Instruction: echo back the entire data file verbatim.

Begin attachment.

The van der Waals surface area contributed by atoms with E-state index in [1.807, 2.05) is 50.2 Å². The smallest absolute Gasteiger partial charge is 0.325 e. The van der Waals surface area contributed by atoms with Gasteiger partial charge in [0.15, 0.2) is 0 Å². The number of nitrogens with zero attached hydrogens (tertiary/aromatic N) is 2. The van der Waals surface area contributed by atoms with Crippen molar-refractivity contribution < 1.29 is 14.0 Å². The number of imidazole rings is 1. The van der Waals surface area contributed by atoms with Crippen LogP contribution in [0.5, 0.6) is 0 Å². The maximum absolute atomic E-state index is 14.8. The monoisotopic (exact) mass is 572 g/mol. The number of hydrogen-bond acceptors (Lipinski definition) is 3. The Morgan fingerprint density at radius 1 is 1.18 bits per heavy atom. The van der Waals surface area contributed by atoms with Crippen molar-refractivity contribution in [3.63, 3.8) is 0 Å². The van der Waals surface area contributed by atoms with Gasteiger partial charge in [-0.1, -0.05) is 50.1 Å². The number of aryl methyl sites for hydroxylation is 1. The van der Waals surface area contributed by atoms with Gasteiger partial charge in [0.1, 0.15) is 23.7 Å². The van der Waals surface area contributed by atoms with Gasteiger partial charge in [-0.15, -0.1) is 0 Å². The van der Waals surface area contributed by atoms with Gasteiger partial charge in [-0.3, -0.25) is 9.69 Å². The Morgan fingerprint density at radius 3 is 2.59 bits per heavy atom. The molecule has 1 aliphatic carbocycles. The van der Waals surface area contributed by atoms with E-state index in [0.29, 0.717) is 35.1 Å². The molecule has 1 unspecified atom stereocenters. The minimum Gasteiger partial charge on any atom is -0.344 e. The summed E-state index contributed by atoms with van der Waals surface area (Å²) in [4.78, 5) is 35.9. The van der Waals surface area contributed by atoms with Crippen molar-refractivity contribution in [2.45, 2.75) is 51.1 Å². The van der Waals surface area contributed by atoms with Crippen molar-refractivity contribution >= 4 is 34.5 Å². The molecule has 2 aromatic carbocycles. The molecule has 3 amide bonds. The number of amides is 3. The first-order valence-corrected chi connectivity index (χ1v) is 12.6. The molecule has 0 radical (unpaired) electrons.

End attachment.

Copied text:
The van der Waals surface area contributed by atoms with E-state index in [1.807, 2.05) is 50.2 Å². The smallest absolute Gasteiger partial charge is 0.325 e. The van der Waals surface area contributed by atoms with Gasteiger partial charge in [0.15, 0.2) is 0 Å². The number of nitrogens with zero attached hydrogens (tertiary/aromatic N) is 2. The van der Waals surface area contributed by atoms with Crippen molar-refractivity contribution < 1.29 is 14.0 Å². The number of imidazole rings is 1. The van der Waals surface area contributed by atoms with Crippen LogP contribution in [0.5, 0.6) is 0 Å². The maximum absolute atomic E-state index is 14.8. The monoisotopic (exact) mass is 572 g/mol. The number of hydrogen-bond acceptors (Lipinski definition) is 3. The Morgan fingerprint density at radius 1 is 1.18 bits per heavy atom. The van der Waals surface area contributed by atoms with Crippen molar-refractivity contribution in [3.63, 3.8) is 0 Å². The van der Waals surface area contributed by atoms with Gasteiger partial charge in [-0.1, -0.05) is 50.1 Å². The number of aryl methyl sites for hydroxylation is 1. The van der Waals surface area contributed by atoms with Gasteiger partial charge in [0.1, 0.15) is 23.7 Å². The van der Waals surface area contributed by atoms with Gasteiger partial charge in [-0.15, -0.1) is 0 Å². The van der Waals surface area contributed by atoms with Gasteiger partial charge in [-0.3, -0.25) is 9.69 Å². The Morgan fingerprint density at radius 3 is 2.59 bits per heavy atom. The molecule has 1 aliphatic carbocycles. The van der Waals surface area contributed by atoms with E-state index in [0.29, 0.717) is 35.1 Å². The molecule has 1 unspecified atom stereocenters. The minimum Gasteiger partial charge on any atom is -0.344 e. The summed E-state index contributed by atoms with van der Waals surface area (Å²) in [4.78, 5) is 35.9. The van der Waals surface area contributed by atoms with Crippen molar-refractivity contribution in [2.45, 2.75) is 51.1 Å². The van der Waals surface area contributed by atoms with Crippen molar-refractivity contribution >= 4 is 34.5 Å². The molecule has 2 aromatic carbocycles. The molecule has 3 amide bonds. The number of amides is 3. The first-order valence-corrected chi connectivity index (χ1v) is 12.6. The molecule has 0 radical (unpaired) electrons.